Americans usually embrace new medical technology with a fervor. However, one particularly brilliant and lifesaving technology presents a rare exception. Organ transplantation has been hampered by deeply entrenched public attitudes and practices surrounding organ donation. Despite continued scientific progress and good success rates, a dozen or so people die each day in the United States because of the lack of available organs. It is no wonder, then, that advocates for organ donation have so embraced Reg and Maggie Green, the Bodega Bay, Calif., couple who donated their 7-year-old son's organs after he was shot in a bizarre highway robbery in 1994 in Calabria, Italy.
The Greens' gesture astounded much of Europe and impressed their fellow Americans. That an innocent family on a joyful vacation in Europe could withstand such tragedy in a foreign land and still think of others (the Greens offered to donate Nicholas' organs; they weren't asked) was stunning.
In "The Nicholas Effect," Reg Green, a former journalist, describes the tragedy that launched him on a crusade to encourage organ donation. A skilled and eloquent writer, Green describes the shooting that killed his young son and how the couple so very easily arrived at the decision to donate Nicholas' organs. The remaining two-thirds of the book describes how the decision rocked the world. While later chapters seem overly detailed in their description of the attention the family received after the tragedy, Green ultimately steers the book back to the message he most cares about: how his son became a symbol for sharing life.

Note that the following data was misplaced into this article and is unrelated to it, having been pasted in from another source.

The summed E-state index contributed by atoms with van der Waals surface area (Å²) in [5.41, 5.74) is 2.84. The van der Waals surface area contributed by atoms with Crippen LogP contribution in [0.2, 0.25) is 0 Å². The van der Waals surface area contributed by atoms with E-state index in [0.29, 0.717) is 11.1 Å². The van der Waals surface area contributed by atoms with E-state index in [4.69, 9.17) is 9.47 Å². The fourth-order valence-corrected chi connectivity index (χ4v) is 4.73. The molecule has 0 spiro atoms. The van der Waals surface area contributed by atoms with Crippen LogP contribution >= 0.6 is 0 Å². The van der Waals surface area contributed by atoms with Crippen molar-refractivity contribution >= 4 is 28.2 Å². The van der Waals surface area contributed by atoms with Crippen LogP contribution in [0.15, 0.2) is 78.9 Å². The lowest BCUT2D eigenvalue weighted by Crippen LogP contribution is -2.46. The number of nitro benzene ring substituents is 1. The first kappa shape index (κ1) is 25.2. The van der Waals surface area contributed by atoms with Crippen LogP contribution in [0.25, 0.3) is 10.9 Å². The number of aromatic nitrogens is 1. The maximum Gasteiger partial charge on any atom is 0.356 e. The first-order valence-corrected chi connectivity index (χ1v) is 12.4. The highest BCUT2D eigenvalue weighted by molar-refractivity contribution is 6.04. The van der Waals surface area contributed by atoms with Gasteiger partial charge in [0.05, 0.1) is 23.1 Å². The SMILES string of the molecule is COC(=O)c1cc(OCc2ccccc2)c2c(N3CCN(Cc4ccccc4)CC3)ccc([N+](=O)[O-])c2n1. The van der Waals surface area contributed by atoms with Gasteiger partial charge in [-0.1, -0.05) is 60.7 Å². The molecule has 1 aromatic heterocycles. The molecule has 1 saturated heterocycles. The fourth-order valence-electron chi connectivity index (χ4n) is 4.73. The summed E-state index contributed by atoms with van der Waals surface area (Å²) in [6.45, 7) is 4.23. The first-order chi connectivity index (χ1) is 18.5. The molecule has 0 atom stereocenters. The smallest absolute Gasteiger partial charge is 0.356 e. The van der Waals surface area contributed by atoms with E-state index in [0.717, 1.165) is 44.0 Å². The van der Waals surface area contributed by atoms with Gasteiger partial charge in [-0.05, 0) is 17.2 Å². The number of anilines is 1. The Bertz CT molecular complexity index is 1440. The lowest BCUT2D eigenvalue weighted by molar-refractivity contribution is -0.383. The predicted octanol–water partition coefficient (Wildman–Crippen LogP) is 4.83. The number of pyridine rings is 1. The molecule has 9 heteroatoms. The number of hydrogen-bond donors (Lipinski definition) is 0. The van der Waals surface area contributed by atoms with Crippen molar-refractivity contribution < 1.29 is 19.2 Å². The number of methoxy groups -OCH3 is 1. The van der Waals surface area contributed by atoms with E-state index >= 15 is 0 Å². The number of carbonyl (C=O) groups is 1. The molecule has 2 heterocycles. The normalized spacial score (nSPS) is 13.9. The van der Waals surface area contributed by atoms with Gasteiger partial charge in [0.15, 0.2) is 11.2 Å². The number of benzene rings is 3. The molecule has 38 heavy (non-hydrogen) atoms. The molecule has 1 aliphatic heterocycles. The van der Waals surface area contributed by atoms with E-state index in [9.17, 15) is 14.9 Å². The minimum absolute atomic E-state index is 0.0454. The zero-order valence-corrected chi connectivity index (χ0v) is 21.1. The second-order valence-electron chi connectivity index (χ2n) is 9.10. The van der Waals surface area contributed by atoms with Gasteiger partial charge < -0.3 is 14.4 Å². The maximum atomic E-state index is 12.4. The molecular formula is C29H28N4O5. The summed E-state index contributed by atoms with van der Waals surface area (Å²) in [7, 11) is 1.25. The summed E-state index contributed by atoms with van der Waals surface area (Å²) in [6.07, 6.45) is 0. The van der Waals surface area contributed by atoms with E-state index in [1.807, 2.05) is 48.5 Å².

Perhaps the greatest insight to emerge from this dramatic story is that many people support the idea of organ donation and praise those who actually do it. The Greens, for example, became heroes. But the persistent lack of organs in the United States and elsewhere suggests that the issue is of low priority in many families. According to experts on donation, too few families discuss the issue in advance and clarify their wishes. And, Green suggests, too few people consider that death "has a purpose."
Green's goal is to foster discussion about donation. The book paves the way by describing in the most personal way the beauty of organ donation. Green puts it this way: "[Nicholas' body] could still help others, however, and far from disfiguring him, that gift, like that of all donors, transformed his earthly self into a symbol of sharing life rather than hoarding it."